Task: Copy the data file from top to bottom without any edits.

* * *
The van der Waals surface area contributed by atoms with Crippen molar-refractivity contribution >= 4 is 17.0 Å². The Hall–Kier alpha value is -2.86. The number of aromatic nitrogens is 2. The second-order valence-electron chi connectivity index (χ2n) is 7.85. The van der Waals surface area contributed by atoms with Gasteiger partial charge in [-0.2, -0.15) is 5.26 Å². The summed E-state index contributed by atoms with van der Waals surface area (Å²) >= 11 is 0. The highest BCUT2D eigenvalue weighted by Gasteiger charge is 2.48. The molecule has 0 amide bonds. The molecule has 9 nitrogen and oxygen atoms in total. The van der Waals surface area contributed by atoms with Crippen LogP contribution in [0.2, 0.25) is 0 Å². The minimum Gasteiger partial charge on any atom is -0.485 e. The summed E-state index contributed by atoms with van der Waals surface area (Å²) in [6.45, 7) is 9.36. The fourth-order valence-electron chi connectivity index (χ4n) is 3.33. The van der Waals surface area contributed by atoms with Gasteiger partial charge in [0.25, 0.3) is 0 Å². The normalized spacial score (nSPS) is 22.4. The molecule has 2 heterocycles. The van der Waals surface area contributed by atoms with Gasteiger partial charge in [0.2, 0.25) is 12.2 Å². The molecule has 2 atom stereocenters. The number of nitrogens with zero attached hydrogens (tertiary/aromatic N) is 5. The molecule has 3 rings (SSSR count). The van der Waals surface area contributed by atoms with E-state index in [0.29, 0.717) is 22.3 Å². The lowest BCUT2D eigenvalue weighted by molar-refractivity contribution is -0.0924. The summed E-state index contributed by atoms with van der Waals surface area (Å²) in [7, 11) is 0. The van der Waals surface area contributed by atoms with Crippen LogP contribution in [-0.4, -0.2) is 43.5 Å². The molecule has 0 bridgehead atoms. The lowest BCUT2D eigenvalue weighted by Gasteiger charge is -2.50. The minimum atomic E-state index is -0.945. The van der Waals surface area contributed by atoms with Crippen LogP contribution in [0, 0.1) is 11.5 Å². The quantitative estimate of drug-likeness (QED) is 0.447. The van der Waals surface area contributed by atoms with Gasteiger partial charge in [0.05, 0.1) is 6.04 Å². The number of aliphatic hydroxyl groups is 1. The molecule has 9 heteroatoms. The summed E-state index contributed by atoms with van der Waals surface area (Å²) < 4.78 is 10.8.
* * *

The van der Waals surface area contributed by atoms with Crippen molar-refractivity contribution >= 4 is 17.0 Å². The Hall–Kier alpha value is -2.86. The number of aromatic nitrogens is 2. The second-order valence-electron chi connectivity index (χ2n) is 7.85. The van der Waals surface area contributed by atoms with Gasteiger partial charge in [-0.2, -0.15) is 5.26 Å². The summed E-state index contributed by atoms with van der Waals surface area (Å²) >= 11 is 0. The highest BCUT2D eigenvalue weighted by Gasteiger charge is 2.48. The molecule has 0 amide bonds. The molecule has 9 nitrogen and oxygen atoms in total. The van der Waals surface area contributed by atoms with Crippen LogP contribution in [0.2, 0.25) is 0 Å². The minimum Gasteiger partial charge on any atom is -0.485 e. The summed E-state index contributed by atoms with van der Waals surface area (Å²) in [6.45, 7) is 9.36. The fourth-order valence-electron chi connectivity index (χ4n) is 3.33. The van der Waals surface area contributed by atoms with Gasteiger partial charge in [0.25, 0.3) is 0 Å². The normalized spacial score (nSPS) is 22.4. The molecule has 2 heterocycles. The van der Waals surface area contributed by atoms with Gasteiger partial charge in [0.2, 0.25) is 12.2 Å². The molecule has 2 atom stereocenters. The number of nitrogens with zero attached hydrogens (tertiary/aromatic N) is 5. The molecule has 3 rings (SSSR count). The van der Waals surface area contributed by atoms with E-state index in [0.29, 0.717) is 22.3 Å². The lowest BCUT2D eigenvalue weighted by molar-refractivity contribution is -0.0924. The summed E-state index contributed by atoms with van der Waals surface area (Å²) in [7, 11) is 0. The van der Waals surface area contributed by atoms with Crippen LogP contribution in [-0.4, -0.2) is 43.5 Å². The molecule has 0 bridgehead atoms. The lowest BCUT2D eigenvalue weighted by Gasteiger charge is -2.50. The minimum atomic E-state index is -0.945. The van der Waals surface area contributed by atoms with Crippen LogP contribution in [0, 0.1) is 11.5 Å². The quantitative estimate of drug-likeness (QED) is 0.447. The van der Waals surface area contributed by atoms with Gasteiger partial charge in [0.05, 0.1) is 6.04 Å². The number of aliphatic hydroxyl groups is 1. The molecule has 9 heteroatoms. The summed E-state index contributed by atoms with van der Waals surface area (Å²) < 4.78 is 10.8.